But the key to reaching the common people, Pawar believes, is to equip them, then educate them. The hole-in-the-wall computer was one step; next, perhaps, NIIT will place Internet kiosks in remote villages. "All villages have TV and telephones, but not every house does," Pawar reasons. "They become a shared service. So, what if we put Internet kiosks in slum villages as a shared service?"

There are critics, certainly, of NIIT's approach. "Yes, [NIIT and other for-profit education vendors] develop people with IT skills, but only for repetitive tasks," says N. Lakshmi Narayanan, president and COO of Cognizant Technology Solutions, a Teaneck, N.J.-based outsourcing vendor. Narayanan argues that the Indian IT industry needs more people skilled in multiple IT and business practices, not just discrete skills.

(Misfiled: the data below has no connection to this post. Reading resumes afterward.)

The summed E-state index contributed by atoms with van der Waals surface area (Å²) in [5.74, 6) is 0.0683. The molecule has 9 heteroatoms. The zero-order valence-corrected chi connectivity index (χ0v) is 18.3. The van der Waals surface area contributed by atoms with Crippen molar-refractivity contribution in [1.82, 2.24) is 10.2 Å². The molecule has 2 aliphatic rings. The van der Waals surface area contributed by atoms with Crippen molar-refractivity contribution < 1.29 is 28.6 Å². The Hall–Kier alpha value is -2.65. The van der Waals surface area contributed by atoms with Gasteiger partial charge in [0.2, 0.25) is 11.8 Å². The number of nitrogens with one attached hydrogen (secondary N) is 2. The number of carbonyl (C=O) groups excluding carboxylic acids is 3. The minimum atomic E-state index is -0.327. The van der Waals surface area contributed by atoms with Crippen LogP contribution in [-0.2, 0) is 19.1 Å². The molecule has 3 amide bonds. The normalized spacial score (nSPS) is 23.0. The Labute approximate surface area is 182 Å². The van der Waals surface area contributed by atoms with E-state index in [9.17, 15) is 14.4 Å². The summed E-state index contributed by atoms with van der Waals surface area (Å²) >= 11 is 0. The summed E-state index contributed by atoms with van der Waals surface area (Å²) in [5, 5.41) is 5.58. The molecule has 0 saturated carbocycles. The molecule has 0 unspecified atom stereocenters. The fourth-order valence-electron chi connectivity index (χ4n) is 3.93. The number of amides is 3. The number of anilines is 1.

Arguably, Pawar's village kiosks could spawn some self-taught IT whiz kids who, with some further guidance, could become the skilled people Narayanan wants. Pawar argues that this indeed will happen, given time. "We can't take people off the streets and make them productive [in IT] today," Pawar says. "But it won't take years. It can be done in just weeks and months."

This story, "The Learning Channel" was originally published by CIO.